Sweeping political reforms in the United States like Social Security, civil rights, Medicare and Medicaid historically have found support from both political parties, said psychiatrist and Pulitzer Prize-winning conservative political commentator Charles Krauthammer at Cornell April 16.
But on March 23, 2010, President Barack Obama made history by signing into law the Affordable Care Act (ACA), a statute supported solely by Democrats. “What makes Obamacare so unique, and therefore so politically toxic for those who passed it, is that they did it on a straight party line. That has never occurred in American history – something of this social importance, something so sweeping to be done on a purely party-line basis,” Krauthammer said.
That the ACA lacked bipartisan support from the start has made it a “terrible liability” for Democrats, Krauthammer said. Liberals will be “tagged as the cause of everything that goes wrong,” he said, whether or not the legislation caused the issue.
He added that he thinks the law oversteps its bounds, and that issues of the uninsured and insufficient plans should have been dealt with “as a discrete issue.” Instead, the ACA has attempted to entirely reform the health care system, leading to what Krauthammer contended are unnecessary additions to the law with “ripple effects” that may negatively affect millions.
“As a result, politically I think it’s quite likely that the Republicans will win the Senate, and I think it gives them a leg up, probably a slight advantage if you had to put down a bet today for the 2016 election,” Krauthammer said.
He said the reform will be short-lived to due to its overambitious nature: “The likelihood that Obamacare will survive [to be] anything like what it looks like now or what it was intended to [look like] I think is rather small. I do think Obamacare is such a clumsy beast that it will simply expire … and then the country’s going to have a true choice between a single-payer system … [and] a free-market system.”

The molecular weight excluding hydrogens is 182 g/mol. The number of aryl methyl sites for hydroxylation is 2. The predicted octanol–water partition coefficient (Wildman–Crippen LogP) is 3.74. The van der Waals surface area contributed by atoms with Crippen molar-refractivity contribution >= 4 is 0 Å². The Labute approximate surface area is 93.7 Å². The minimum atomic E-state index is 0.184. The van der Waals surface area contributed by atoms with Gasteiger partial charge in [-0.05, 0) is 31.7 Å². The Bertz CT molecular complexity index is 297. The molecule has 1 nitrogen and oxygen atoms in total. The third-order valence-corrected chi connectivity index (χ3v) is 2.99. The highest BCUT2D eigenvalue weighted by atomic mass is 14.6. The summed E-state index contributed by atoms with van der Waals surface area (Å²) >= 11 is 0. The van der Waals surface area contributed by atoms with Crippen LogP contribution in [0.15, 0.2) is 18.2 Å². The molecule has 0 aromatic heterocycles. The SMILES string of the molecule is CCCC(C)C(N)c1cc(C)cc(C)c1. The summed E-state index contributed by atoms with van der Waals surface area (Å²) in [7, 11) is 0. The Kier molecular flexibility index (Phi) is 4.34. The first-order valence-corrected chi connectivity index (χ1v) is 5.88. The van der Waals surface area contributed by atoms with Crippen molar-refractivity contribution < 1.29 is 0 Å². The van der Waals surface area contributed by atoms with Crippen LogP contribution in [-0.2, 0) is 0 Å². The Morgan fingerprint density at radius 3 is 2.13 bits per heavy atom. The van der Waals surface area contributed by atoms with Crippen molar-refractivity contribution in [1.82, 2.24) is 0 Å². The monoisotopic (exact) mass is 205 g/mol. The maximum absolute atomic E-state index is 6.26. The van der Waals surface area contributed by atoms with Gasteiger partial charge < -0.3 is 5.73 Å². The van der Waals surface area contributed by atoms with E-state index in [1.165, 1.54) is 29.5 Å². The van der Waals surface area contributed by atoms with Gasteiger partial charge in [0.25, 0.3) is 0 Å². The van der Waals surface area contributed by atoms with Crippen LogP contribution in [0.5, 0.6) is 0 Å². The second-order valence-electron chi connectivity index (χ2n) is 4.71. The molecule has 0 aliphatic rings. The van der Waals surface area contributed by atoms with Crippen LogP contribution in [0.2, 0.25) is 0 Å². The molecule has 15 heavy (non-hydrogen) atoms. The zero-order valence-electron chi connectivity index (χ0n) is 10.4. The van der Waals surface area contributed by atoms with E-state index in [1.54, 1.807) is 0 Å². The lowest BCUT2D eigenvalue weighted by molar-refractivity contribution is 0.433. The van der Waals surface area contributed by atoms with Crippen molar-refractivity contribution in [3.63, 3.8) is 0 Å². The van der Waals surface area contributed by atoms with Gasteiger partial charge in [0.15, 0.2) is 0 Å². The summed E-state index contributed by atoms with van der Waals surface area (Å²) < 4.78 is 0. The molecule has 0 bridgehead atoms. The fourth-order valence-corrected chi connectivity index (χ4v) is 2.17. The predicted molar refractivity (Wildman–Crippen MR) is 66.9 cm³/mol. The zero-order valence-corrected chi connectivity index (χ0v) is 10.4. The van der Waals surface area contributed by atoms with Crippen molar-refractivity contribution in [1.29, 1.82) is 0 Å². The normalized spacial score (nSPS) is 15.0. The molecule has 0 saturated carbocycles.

Krauthammer said ACA supporters used the issue of the uninsured “as an excuse for, or as leverage to, revolutionize everything in the health care system." He said Democrats have used a “combination of hype and partisanship” to make Republicans seem “hard-hearted,” particularly on stem cell research early in the George W. Bush presidency.
“The hype was that stem cell research, or what was known as regenerative medicine, was just a step away from relieving the suffering of millions. And the partisanship was the notion that with Republicans in office, conservatives … [who were] attached to the past and anti-science … were holding this back.”
This notion, Krauthammer noted, fits with caricatures of conservatism, such as “people who love to throw orphans into the snow. Especially in winter.”
Krauthammer said that partisanship about stem cell research has been significantly reduced with more transparent information reaching citizens. “So the hype and the anticipation and the cruelly dashed hopes of those who were swindled into believing if you just have the right regulation you get the cure [have diminished],” he concluded.
The talk was sponsored by the Cornell University College Republicans.
Natalie O’Toole ’16 is a writer intern for the Cornell Chronicle.